I recently read the following claim in a piece from the creative folks at KQED Mindshift:
“Up to 70 percent of the tasks in most jobs are on track to be automated, leaving only the most creative, empathetic, technically fluent, collaborative work for humans. Students need to find motivation and meaning, and take a playful attitude that makes it safe to try and fail” (emphasis added).
This excerpt says a lot about how human work differs than work that can be automated by using a few important words: creative, empathetic, collaborative, motivation, meaning, playful attitude, try and fail. We all intuitively know that play is an important part of how we interact in the world. If we paused for a moment in the midst of whatever work we’re involved in, we might be able to think of several ways we engage in playful activity. And if we talked with each other about our play preferences, we would find points of convergence and divergence. What is play for some may not be play for others. This is one of the reasons the concept of play is difficult to define.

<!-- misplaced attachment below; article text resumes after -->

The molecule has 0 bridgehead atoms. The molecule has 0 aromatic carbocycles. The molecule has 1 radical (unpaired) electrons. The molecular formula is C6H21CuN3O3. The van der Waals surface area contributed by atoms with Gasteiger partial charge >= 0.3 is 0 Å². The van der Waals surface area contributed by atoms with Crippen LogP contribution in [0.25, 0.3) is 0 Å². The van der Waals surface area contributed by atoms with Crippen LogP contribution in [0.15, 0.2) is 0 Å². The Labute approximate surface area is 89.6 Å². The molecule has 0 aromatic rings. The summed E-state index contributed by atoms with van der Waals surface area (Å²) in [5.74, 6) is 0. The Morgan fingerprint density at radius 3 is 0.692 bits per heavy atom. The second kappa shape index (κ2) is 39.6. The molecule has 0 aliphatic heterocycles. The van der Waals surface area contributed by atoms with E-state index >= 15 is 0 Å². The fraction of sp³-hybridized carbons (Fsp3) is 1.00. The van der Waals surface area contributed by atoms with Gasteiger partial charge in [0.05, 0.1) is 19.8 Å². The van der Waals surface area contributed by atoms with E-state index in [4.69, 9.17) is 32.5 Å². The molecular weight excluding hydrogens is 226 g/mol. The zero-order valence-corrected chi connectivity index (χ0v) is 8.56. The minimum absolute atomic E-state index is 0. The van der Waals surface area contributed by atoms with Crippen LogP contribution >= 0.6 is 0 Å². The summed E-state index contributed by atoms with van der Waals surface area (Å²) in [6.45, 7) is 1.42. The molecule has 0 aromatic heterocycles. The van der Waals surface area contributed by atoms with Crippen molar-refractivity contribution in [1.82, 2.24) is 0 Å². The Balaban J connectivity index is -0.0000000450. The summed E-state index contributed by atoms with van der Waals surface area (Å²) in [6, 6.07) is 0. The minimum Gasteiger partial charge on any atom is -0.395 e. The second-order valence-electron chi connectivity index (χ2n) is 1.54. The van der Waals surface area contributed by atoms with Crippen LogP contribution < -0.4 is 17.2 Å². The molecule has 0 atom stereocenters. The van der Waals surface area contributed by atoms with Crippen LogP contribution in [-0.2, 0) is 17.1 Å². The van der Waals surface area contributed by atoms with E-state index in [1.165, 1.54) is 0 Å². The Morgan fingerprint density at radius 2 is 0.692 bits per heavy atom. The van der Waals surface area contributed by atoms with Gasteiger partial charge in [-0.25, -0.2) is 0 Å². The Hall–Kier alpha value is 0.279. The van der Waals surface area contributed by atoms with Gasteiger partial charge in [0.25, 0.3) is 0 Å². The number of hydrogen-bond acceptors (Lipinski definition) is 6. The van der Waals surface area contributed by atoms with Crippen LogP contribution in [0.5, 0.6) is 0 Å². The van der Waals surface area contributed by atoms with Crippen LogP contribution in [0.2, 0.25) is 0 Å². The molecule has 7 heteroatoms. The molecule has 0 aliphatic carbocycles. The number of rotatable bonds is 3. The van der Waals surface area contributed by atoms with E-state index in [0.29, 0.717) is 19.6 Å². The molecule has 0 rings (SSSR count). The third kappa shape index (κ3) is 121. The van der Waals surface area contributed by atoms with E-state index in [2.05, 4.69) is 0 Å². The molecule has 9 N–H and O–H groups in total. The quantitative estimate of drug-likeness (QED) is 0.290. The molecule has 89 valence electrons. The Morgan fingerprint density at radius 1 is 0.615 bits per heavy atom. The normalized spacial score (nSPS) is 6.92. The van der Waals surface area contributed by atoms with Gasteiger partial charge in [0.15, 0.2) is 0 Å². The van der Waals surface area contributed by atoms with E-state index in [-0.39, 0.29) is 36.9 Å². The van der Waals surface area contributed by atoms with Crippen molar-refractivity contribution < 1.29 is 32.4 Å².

I think the impetus for the above claim is the question of whether playfulness and schooling are compatible. In other words, if collaborative, creative, and empathetic work is reserved for humans, what are the learning and teaching interactions that foster a playful attitude in learners? And what implications can be suggested for mathematics classrooms?
One implication relates to the learning environment. If learning environments support trying and failing -if they support risk-taking- then motivation and meaning are more likely to follow. I don’t believe motivation is something that needs to be drummed up or produced artificially. When we enter into environments that promote various ways of thinking and honor our curiosity, we’re more motivated to engage in activity. If consequences are suspended and we are free to try and fail, we’re more likely to come up with creative solutions to whatever problems we encounter. Environments are not static entities that remain unchanged as a result of our interactions; rather, the ways we interact with others, with materials, and within the constraints of our environment, influence the nature of the environment itself. In other words, the environment changes alongside participants.
I’ll suggest further ways mathematics classrooms can become spaces where playful attitudes are encouraged and fostered in future posts. If you have any suggestions or ideas from your own experiences in learning and teaching environments, feel free to share in the comments.